MINUTES OF A REGULAR MEETING OF THE GENERAL MEMBERSHIP
April 11, 2018
7:00PM – 8:57PM EDT
A meeting of the General Membership of LSIA, a Maryland Nonprofit Corporation (“LSIA”), was held on April 11, 2018 at 7:00PM EDT in the Media Center at Lindale Elementary School.
Executive Board Members Present:
Call to Order
The meeting was called to order at 7:00PM and Kevin Plessner recorded the minutes.
Kevin reported that LSIA currently has 479 household members.
Kevin provided the Treasurer’s report, which indicates that LSIA has a net gain for the current fiscal year and has $29,745.93 in the bank.
The local police officers spoke to the general membership. The police officer reported that there was a “drug deal gone bad at the BP Station” wherein a gun was discharged. He was not able to provide any more detail about the incident because there is a suspect that is the subject of an active investigation.
A car parked at G&M restaurant was shot from the shooter at the BP Gas Station.
There was also a commercial robbery at knife point at the Subway restaurant on Camp Meade Rd. The subject exited the store toward Aviation Blvd. and made off with $164. The police were not able to find the suspect.
Due to an increase in auto theft, the police started the “watch my car” program. The program provides participants with stickers to put on their car. Between 1AM-5AM, the police will pull a car with the stickers over since the stickers automatically provide the probable cause.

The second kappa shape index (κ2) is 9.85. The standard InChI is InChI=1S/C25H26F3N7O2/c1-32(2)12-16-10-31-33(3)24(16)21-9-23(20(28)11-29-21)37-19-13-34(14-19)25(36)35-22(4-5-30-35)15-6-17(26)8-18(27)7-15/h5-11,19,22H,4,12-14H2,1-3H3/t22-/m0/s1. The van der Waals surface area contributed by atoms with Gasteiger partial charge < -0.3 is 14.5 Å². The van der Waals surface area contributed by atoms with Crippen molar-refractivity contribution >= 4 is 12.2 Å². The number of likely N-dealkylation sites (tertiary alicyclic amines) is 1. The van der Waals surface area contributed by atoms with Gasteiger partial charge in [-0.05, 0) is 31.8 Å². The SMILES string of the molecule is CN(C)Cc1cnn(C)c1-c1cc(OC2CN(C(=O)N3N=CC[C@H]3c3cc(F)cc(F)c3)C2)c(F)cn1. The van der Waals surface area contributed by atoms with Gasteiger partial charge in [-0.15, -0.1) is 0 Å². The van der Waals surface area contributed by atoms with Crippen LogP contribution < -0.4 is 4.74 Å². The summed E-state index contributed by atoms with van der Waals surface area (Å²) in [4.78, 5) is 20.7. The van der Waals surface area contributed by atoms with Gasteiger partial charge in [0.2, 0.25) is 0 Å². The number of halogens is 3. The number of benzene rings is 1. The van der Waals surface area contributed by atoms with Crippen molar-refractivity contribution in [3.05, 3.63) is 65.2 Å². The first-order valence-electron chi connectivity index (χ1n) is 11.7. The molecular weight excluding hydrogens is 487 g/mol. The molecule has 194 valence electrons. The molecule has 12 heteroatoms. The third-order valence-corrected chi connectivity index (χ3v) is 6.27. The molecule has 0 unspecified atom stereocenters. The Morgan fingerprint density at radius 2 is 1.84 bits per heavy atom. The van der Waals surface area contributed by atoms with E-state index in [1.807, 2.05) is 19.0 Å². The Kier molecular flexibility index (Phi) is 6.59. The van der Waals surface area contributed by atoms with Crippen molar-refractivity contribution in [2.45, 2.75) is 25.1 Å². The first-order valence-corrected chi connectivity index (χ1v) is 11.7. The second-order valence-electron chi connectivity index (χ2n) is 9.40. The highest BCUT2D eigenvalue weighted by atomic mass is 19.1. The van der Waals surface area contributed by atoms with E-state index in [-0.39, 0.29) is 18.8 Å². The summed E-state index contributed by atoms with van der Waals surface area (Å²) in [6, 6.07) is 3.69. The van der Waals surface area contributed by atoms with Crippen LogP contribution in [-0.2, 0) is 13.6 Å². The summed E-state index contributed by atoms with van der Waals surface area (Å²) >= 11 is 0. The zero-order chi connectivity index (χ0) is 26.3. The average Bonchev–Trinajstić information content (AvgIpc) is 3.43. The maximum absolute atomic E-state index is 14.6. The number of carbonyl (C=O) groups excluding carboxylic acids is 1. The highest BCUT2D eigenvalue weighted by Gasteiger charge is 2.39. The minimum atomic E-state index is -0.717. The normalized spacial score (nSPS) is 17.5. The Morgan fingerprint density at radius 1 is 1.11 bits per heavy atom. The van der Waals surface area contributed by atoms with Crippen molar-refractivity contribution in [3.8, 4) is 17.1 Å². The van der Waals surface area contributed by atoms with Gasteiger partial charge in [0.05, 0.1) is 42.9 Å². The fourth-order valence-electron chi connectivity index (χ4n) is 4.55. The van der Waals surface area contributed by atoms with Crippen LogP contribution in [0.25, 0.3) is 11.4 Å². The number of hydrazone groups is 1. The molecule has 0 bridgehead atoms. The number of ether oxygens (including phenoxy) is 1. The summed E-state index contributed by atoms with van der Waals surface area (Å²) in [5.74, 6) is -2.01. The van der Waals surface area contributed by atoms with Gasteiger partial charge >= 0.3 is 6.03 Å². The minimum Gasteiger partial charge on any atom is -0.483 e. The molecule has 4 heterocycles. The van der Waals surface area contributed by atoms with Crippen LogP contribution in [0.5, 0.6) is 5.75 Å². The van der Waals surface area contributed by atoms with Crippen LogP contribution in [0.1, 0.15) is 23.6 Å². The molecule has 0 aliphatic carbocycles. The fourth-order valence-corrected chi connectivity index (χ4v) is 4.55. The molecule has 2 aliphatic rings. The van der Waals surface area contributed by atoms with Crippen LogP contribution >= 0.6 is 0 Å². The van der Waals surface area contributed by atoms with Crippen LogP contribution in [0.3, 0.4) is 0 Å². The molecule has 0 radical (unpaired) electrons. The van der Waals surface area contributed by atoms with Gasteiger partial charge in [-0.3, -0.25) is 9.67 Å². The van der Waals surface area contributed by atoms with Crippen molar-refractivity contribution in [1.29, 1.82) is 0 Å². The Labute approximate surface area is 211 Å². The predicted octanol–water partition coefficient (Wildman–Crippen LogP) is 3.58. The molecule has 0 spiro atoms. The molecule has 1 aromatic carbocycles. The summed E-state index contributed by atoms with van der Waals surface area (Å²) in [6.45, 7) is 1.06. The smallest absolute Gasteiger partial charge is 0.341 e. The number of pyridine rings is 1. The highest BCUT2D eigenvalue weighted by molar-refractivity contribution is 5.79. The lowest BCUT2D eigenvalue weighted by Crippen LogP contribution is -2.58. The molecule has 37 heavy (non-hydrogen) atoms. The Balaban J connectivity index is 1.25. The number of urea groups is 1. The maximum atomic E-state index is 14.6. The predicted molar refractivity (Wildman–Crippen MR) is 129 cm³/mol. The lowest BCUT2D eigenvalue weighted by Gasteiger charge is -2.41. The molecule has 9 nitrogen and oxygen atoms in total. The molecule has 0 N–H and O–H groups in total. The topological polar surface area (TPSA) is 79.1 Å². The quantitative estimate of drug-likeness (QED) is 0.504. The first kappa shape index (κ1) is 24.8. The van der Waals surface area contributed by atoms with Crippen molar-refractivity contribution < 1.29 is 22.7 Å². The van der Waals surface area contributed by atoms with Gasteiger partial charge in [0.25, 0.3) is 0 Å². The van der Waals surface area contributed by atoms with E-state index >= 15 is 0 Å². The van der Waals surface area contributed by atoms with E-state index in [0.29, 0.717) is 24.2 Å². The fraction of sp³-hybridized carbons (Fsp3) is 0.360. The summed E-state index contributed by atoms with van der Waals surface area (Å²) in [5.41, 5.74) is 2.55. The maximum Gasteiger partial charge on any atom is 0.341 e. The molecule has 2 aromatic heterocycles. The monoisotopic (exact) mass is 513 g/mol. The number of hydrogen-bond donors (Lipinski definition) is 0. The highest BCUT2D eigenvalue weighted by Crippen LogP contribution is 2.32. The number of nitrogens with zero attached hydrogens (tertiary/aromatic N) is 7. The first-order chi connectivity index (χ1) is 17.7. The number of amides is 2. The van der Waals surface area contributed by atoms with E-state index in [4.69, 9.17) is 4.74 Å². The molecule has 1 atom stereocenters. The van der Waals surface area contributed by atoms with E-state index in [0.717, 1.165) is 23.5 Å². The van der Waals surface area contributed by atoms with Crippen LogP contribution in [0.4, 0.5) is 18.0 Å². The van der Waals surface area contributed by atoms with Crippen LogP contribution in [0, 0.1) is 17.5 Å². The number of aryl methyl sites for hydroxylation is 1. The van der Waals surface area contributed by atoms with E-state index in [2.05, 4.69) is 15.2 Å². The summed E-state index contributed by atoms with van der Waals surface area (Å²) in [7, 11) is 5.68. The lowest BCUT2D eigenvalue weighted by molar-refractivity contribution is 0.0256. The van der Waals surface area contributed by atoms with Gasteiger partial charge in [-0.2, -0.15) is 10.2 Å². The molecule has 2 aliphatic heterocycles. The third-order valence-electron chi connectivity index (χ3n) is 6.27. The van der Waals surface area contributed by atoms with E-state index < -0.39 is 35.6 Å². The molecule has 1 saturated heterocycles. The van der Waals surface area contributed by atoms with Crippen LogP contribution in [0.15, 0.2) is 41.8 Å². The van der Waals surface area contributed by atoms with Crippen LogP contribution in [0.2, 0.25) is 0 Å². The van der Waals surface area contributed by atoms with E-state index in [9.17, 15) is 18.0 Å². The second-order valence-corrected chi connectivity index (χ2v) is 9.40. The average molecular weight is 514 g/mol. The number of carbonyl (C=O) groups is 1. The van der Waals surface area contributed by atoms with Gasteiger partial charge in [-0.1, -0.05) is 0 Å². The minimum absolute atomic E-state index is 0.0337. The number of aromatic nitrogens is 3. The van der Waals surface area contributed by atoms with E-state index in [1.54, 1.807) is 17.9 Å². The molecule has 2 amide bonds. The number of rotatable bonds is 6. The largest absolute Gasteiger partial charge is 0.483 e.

Scrap metal theft is down in the County but it still exists. If you see someone in the community who is scoping areas out, call the police and they will check the person out.
A resident reported squatters who have pitched tents in Linthicum and who are living in a car, currently on Benton Ave. DNR chased them out from behind the resident’s house so they moved to Golden Oak Rd. There is a video of the people getting out of the car and getting dressed in the street.
Delegate Beidle spoke to the general membership.
Delegate Beidle had five (5) different bills to stop or slow down the MAGLEV train but “they did not get anywhere.” She did get budget language that requires the hyperloop to participate in a Maryland environmental impact study.
Delegate Beidle explained that the fiscal note of $1.2 million on her light rail bill was the reason that it did not pass the Senate Judicial Proceedings Committee.
Delegate Beidle understands that other communities are having issues with their light rail stops. She will work other the other communities to place pressure on MTA to do something about the issues.
Delegate Beidle reported that she has spoken to the Royal Farms about calling the police when people are loitering.
A resident asked what the residents can do to keep the Board of Education accountable. Delegate Beidle explained that this year, four (4) members of the Board of Education will be elected, so people can vote.
????[KP1] from Inspections and Permits for Anne Arundel County spoke to the general membership.
The permits rules start with a catch-all rule stating that everything needs a permit. The rules then provide a list of exclusions that do not need a permit. Over the past ten (10) years, his office has exempted a number of different things from requiring permits.